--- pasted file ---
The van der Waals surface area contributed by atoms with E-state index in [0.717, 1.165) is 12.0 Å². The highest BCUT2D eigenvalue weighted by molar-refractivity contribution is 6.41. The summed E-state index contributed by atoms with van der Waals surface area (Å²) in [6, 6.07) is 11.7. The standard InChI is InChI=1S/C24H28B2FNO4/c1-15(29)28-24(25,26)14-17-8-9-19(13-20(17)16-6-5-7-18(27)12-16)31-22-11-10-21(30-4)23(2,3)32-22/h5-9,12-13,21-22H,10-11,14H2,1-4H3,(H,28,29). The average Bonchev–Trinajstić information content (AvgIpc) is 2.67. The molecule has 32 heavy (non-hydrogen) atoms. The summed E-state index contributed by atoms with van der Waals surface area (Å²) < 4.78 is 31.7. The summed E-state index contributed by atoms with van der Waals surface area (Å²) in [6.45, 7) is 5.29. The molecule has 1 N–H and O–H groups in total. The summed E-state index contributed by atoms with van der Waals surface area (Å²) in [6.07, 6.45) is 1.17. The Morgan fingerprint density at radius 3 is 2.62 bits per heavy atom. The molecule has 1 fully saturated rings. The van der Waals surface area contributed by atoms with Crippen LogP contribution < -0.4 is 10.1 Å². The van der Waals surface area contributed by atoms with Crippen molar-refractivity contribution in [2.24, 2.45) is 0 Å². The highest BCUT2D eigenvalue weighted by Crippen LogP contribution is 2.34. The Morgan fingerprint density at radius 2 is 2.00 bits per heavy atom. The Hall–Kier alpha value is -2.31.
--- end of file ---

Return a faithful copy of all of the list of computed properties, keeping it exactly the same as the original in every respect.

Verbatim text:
The van der Waals surface area contributed by atoms with E-state index in [0.717, 1.165) is 12.0 Å². The highest BCUT2D eigenvalue weighted by molar-refractivity contribution is 6.41. The summed E-state index contributed by atoms with van der Waals surface area (Å²) in [6, 6.07) is 11.7. The standard InChI is InChI=1S/C24H28B2FNO4/c1-15(29)28-24(25,26)14-17-8-9-19(13-20(17)16-6-5-7-18(27)12-16)31-22-11-10-21(30-4)23(2,3)32-22/h5-9,12-13,21-22H,10-11,14H2,1-4H3,(H,28,29). The average Bonchev–Trinajstić information content (AvgIpc) is 2.67. The molecule has 32 heavy (non-hydrogen) atoms. The summed E-state index contributed by atoms with van der Waals surface area (Å²) < 4.78 is 31.7. The summed E-state index contributed by atoms with van der Waals surface area (Å²) in [6.45, 7) is 5.29. The molecule has 1 N–H and O–H groups in total. The summed E-state index contributed by atoms with van der Waals surface area (Å²) in [6.07, 6.45) is 1.17. The Morgan fingerprint density at radius 3 is 2.62 bits per heavy atom. The molecule has 1 fully saturated rings. The van der Waals surface area contributed by atoms with Crippen LogP contribution < -0.4 is 10.1 Å². The van der Waals surface area contributed by atoms with Crippen molar-refractivity contribution in [2.24, 2.45) is 0 Å². The highest BCUT2D eigenvalue weighted by Crippen LogP contribution is 2.34. The Morgan fingerprint density at radius 2 is 2.00 bits per heavy atom. The Hall–Kier alpha value is -2.31.